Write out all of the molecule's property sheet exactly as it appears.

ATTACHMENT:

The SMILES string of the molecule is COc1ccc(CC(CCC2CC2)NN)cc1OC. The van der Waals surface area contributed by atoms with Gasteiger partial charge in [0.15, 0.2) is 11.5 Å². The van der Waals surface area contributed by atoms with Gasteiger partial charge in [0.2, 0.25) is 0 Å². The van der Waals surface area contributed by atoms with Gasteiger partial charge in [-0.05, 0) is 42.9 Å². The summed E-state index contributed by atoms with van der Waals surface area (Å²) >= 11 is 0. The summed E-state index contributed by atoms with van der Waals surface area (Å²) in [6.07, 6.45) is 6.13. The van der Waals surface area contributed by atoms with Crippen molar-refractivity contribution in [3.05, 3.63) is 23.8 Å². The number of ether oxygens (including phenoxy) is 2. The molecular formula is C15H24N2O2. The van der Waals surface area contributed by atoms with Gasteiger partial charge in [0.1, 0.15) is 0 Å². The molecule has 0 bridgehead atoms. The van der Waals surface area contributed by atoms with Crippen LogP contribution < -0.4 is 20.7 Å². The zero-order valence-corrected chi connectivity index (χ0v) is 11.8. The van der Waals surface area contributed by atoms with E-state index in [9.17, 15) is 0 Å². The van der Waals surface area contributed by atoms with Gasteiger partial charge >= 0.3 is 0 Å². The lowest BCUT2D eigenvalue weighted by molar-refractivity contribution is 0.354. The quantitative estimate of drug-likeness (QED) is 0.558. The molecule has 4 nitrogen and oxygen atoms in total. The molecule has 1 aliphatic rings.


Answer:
The SMILES string of the molecule is COc1ccc(CC(CCC2CC2)NN)cc1OC. The van der Waals surface area contributed by atoms with Gasteiger partial charge in [0.15, 0.2) is 11.5 Å². The van der Waals surface area contributed by atoms with Gasteiger partial charge in [0.2, 0.25) is 0 Å². The van der Waals surface area contributed by atoms with Gasteiger partial charge in [-0.05, 0) is 42.9 Å². The summed E-state index contributed by atoms with van der Waals surface area (Å²) >= 11 is 0. The summed E-state index contributed by atoms with van der Waals surface area (Å²) in [6.07, 6.45) is 6.13. The van der Waals surface area contributed by atoms with Crippen molar-refractivity contribution in [3.05, 3.63) is 23.8 Å². The number of ether oxygens (including phenoxy) is 2. The molecular formula is C15H24N2O2. The van der Waals surface area contributed by atoms with Gasteiger partial charge in [0.1, 0.15) is 0 Å². The molecule has 0 bridgehead atoms. The van der Waals surface area contributed by atoms with Crippen LogP contribution < -0.4 is 20.7 Å². The zero-order valence-corrected chi connectivity index (χ0v) is 11.8. The van der Waals surface area contributed by atoms with E-state index in [9.17, 15) is 0 Å². The van der Waals surface area contributed by atoms with Gasteiger partial charge >= 0.3 is 0 Å². The lowest BCUT2D eigenvalue weighted by molar-refractivity contribution is 0.354. The quantitative estimate of drug-likeness (QED) is 0.558. The molecule has 4 nitrogen and oxygen atoms in total. The molecule has 1 aliphatic rings.